Tuesday, June 06, 2006

Normandy and Iraq

How Cpl. Joshua Dale of the USMC independently reinvented a 62 year old tactical innovation.

The Marine Corps sends a link to this article describing an impromptu kind of battering ram welded to the front bumper of a Humvee to smash through obstacles.

CAMP AL QA’IM, Iraq (June 6, 2006) -- When he joined the Marine Corps in 2002, Cpl. Joshua W. Dale never thought he would be using his welding experience to defeat insurgents in western Iraq. The 23-year-old section leader with A Company, 1st Battalion, 7th Marine Regiment, brought his ideas to life by inventing a breaching bumper for a humvee in his mobile assault platoon. The breaching bumper is mounted on the front of the humvee and resembles a large arrowhead made of thick steel. The bumper is used to do one thing – tear through anything that gets in the humvee’s way. “We needed something on our humvees to assault through barriers, like locked gates and low brick walls,” said the Silver Street, S.C., native. “This bumper will go through just about anything.”



This is an interesting illustration of how things forgotten, or at least put away in dusty corners of memory are reinvented under the press of necessity. In the Normandy campaign, US infantrymen needed a device that would smash through the thick hedgerows in Normandy. The story of the tactical innovations to defeat the hedgerows is described in The Bocage How Americans Overcame It

The American Sherman tanks could not run over the hedgerows. Instead, the Sherman tank would continue to roll once making contact with the hedgerows, and this would cause the tank to lift up a bit and expose its vulnerable "belly." ...

Explosives, bulldozers and other expedients were tried. They worked but were not always available and had other drawbacks. Then somebody invented the hedgerow cutter.

1st Lt. Charles B. Green came up with the idea of welding a strong bumper device made of railroad tracks on the Sherman tanks so that the tanks could ram through the hedgerows. This proved to be a successful method, but it was not the most popular. Soldiers of the 2d Armored Division's 102d Cavalry Reconnaissance Squadron invented the hedgerow device that gained the widest publicity During a discussion among the officers and soldiers of the division, someone suggested attaching teeth to the tanks in order to cut through the hedgerows like a gardening tool. Many of the troops did not take the suggestion seriously, but Sgt. Curtis G. Culin did take it seriously. He designed and supervised the welding of the cutting devices made from scrap iron from German roadblocks. These customized Sherman tanks were effective and were nicknamed "rhinoceros" because of their appearance.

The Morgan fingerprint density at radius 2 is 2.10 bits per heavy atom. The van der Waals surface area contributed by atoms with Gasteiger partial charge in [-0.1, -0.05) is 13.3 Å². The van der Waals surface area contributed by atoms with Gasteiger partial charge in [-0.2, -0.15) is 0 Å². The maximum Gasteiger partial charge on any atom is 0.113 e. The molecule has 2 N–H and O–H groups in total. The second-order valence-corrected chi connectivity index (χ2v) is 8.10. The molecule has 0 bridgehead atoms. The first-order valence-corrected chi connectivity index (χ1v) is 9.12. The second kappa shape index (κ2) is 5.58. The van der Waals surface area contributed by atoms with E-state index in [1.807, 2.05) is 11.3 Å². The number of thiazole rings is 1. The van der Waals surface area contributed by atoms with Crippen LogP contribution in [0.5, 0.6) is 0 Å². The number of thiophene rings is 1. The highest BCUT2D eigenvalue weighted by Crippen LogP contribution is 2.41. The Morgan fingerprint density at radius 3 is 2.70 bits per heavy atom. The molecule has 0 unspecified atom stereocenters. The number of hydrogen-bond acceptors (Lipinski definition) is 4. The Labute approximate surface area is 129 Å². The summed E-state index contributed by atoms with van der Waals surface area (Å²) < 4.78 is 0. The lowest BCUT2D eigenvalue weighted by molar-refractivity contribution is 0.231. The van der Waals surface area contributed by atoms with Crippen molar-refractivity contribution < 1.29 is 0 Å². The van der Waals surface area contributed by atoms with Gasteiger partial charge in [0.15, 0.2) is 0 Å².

Here's what it looks like. The more things change, the more they stay the same. In fact reenactors are manufacturing the same "Culin" ram today.



Blogger Fabio said...

The cigarette and drug smugglers in Puglia, south Italy, are pretty ingenious too: they stole big 4x4s, up-armored them with steel plates and bullet-resistant glasses, fitted them with breach bumpers and silicone-filled tyres. These vehicles were called "i Mostri" - the Monsters.

They gave hell to the police (and innocent bystanders) for a while, but then focused operations dismantled the very network producing these things. Me, I'd have sent in ground attack aircrafts just to show who's got the bigger guns.

6/07/2006 02:41:00 AM  
Blogger desert rat said...

Here you go, a Matine Captain who sees it like I did, a year or so ago. True then, true now.

"... The political and military strategies now in place talk the right language of unity and counterinsurgency, but this is still mostly Green Zone talk. Marine Capt. Scott A. Cuomo argues in the June edition of Marine Corps Gazette that the U.S. military should make "embedded training teams," living and fighting with the Iraqi security forces, its main effort. He says frankly of his own combat experience in Iraq: "We did very little to truly help indigenous security forces protect the populace from the insurgency." ..."

Hey, it's not rocket science.
It's "old" Special Forces techniques, tried and true.
The Institutional memory was erased, though, the Generals were never fighting an Insurgency, again.
Insurgency not War Game well, does not require large Units with tanks and artillety, so it's ignored as a Strategy that can be effective, against US, seems to be.

6/07/2006 05:32:00 AM  
Blogger desert rat said...

Tony Blakely discusses Haditha and media "Bias", he says